Consumer Reports Still Snubs iPhone 4 - Whatever the Case May Be
As Apple's free iPhone 4 case giveaway draws to a close, Consumer Reports has indicated it still won't give the device its official stamp of recommendation, calling for a permanent fix to the problem rather than a solution that relies on action from the customer. Apple has also stated that the device's antenna problems are smaller than it originally thought, though Consumer Reports says it sees no data to support this.
09/14/10 12:03 PM PT
Consumer Reports has underscored its refusal to recommend the iPhone 4, a position it took earlier this year when users claimed the phone's antenna design sometimes resulted in degraded signal strength when the device was held a certain way.
The organization's position on the iPhone 4 remains despite Apple's free iPhone 4 case giveaway program -- scheduled to end Sept. 30 -- and a more recent claim from Cupertino that the antenna issue was even smaller that it previously thought.
Who's Problem Should It Be?
On its blog, Consumer Reports pointed out that Apple provided no data to detail its claims that the antenna attenuation problem was overblown.
The nonprofit organization raised eyebrows this summer when it ranked the device as one of the best smartphones on the market -- pointing to its sharp display, improved battery life, front-facing camera for video chats and built-in gyroscope -- but still declined to recommend it because of the antenna problems.
It still won't recommend the device. "Putting the onus on any owners of a product to obtain a remedy to a design flaw is not acceptable to us." Consumer Reports did not respond to a request for comment by press time.
All Good Things ...
In addition, Apple's free-for-all iPhone 4 case giveaway will come to a close at the end of this month.
Earlier this summer, amid growing public criticism regarding the antenna design, the company promised to give buyers Bumpers and other wrap-around handset protectors free of charge. Cases that provide a barrier between the user's hand and the metal outer edge of the phone significantly cut down on antenna problems.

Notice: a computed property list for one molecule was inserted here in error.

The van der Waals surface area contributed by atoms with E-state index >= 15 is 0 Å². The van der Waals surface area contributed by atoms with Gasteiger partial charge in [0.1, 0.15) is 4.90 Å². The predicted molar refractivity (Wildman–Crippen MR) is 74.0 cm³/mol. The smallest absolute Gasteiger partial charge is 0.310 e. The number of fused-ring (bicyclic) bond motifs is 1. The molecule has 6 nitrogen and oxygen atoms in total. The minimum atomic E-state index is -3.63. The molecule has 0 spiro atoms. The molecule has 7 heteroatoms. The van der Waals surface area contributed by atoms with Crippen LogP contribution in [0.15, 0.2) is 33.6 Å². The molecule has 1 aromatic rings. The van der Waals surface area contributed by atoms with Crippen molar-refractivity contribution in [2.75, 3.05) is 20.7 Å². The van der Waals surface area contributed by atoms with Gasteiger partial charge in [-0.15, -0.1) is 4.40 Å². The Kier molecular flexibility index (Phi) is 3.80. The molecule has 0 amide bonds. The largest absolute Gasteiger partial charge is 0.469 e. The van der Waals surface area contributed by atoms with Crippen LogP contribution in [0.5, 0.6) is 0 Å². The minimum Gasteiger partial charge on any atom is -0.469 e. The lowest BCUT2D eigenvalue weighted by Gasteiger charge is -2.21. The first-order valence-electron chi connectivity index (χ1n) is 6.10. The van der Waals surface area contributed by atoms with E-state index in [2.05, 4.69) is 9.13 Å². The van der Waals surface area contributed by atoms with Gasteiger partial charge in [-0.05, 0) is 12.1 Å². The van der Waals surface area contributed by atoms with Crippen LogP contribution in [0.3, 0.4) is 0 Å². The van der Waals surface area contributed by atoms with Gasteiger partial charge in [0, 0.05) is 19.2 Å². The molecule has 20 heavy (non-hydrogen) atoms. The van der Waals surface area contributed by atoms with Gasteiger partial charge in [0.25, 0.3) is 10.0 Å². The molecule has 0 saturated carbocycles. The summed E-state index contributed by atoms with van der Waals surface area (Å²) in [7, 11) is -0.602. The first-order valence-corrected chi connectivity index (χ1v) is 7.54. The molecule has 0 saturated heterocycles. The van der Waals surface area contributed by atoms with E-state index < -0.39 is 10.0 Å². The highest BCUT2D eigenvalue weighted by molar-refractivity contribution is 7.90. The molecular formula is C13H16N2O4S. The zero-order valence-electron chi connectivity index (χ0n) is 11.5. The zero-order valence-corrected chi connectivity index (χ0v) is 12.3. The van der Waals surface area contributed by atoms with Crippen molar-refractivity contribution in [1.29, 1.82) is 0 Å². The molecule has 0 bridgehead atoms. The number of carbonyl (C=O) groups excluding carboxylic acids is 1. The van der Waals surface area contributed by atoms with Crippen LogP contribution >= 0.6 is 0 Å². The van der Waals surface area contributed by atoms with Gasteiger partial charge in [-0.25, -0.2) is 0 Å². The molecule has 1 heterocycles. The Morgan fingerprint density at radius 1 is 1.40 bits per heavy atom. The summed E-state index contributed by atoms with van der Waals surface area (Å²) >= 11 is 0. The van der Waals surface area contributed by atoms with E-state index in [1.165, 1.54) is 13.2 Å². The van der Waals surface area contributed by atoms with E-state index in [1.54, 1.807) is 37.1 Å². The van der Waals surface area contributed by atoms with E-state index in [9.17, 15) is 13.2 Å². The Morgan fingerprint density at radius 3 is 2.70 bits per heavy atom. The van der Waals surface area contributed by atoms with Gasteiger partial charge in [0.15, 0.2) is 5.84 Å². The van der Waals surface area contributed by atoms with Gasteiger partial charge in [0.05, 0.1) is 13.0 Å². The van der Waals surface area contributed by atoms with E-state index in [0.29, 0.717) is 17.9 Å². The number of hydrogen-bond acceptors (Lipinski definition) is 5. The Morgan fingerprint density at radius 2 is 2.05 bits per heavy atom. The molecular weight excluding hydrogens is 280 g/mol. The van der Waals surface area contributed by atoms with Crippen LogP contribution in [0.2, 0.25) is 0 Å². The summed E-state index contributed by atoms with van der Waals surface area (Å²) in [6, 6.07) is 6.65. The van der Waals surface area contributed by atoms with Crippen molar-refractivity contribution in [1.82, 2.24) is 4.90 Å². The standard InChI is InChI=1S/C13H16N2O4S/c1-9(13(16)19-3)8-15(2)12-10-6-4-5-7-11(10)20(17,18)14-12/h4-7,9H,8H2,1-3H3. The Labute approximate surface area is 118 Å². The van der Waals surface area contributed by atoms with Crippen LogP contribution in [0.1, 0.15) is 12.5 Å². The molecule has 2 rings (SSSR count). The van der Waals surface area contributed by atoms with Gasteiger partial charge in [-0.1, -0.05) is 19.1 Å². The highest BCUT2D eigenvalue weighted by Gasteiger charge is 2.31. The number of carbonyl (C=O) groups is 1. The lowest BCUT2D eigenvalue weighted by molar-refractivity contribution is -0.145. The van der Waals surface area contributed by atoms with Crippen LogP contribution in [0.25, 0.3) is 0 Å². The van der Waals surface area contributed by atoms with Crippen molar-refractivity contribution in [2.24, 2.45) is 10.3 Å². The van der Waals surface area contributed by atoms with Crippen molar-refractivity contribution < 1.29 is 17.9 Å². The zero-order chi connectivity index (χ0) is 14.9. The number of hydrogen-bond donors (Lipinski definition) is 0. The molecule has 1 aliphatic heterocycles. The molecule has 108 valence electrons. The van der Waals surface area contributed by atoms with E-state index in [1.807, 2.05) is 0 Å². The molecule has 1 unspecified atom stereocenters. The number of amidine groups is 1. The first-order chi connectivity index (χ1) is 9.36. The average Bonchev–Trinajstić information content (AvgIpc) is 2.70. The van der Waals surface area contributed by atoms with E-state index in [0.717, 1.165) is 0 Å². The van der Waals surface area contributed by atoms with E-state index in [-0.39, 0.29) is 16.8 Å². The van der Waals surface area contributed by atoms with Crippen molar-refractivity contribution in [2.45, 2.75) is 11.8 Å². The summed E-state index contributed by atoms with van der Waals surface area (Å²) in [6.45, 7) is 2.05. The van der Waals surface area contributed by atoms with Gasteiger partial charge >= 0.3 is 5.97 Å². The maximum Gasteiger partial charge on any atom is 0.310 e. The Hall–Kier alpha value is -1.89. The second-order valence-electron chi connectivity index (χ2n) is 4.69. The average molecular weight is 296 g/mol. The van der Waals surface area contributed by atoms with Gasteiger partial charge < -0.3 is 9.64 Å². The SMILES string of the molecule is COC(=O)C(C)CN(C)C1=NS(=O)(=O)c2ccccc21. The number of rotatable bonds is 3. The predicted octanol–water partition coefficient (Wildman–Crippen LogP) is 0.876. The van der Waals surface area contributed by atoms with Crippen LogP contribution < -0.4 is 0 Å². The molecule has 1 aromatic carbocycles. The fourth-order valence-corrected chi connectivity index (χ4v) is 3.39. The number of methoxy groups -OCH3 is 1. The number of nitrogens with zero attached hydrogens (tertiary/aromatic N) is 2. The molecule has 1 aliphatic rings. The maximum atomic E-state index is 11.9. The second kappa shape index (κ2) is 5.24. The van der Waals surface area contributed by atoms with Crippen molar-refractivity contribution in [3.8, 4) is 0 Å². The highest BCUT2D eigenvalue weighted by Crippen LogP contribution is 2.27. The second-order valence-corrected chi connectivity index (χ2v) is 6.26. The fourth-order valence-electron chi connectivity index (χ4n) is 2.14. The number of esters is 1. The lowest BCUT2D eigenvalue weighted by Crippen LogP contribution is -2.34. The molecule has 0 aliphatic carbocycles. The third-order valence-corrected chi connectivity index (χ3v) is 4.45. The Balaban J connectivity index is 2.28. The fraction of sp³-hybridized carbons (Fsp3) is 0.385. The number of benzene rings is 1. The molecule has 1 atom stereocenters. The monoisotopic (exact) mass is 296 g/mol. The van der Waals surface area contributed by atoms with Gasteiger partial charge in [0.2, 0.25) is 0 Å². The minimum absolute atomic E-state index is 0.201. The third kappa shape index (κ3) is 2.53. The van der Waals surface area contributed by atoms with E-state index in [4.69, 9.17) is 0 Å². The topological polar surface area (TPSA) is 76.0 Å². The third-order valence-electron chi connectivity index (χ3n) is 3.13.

Initially, that giveaway program was accessible through an application users could download from Apple's App Store. Apple now says it's discontinuing the general free case program on all iPhone 4s sold after Sept. 30, though it added that users who experience antenna issues can still request a Bumper case by calling AppleCare directly.
Apple did not respond to a request for comment by press time.
Based on comments he has received in his show, Rob Walch, host of Today in iOS, said the problems with the antenna do appear to be small. "I think it was overblown in the media," he told MacNewsWorld. "I have a iPhone 4 and don't use the case because I don't need it. I don't have an issue with it."
Both sides are approaching the issue from their particular perspective, each convinced they are right, he said. "Apple's view is, 'Well, not many consumers have this problem. If they do, they can ask us for a bumper case, we don't have to automatically provide it,'" Walch said. Consumer Reports, not surprisingly, comes at it from the view of the consumer. "It wonders why the onus of solving this problem, when there is a problem, should be on the consumer," he said.
He can see its point, but ultimately believes the organization is being petty in its decision not to recommend based on this one issue. "Otherwise it is the highest-ranked smartphone. It just makes no sense to flat-out refuse to recommend it especially when the fix is so simple," Walch said.
Apple would be wise to think beyond who is right and look at the perception it is creating, especially among its early adopters, Azita Arvani of the Arvani Group told MacNewsWorld.
As competition intensifies for the smartphone market, the value of a recommendation by Consumer Reports -- a respected authority -- becomes more important, she said.
It is unclear what would win Consumer Reports' recommendation: the organization has called for a permanent -- and free -- fix to the problem.
The bumper fix appeared to make consumers happy enough, though, if only because of the obvious overture on Apple's part, Arvani said. "Perceptions do count," she says.
"The antenna issue was a relatively minor one, but Apple's handling of the situation made it into a bigger deal that it needed to become."
Undoing all that just doesn't make sense, she said.
"If the problem is really that small, why not continue the program and put an end to the negative hype in the market? Apple is a great company and makes outstanding products. But truly delighting their early adopters, no matter how small their issue may be, would prove more beneficial to them in the long run than trying to show how right they were."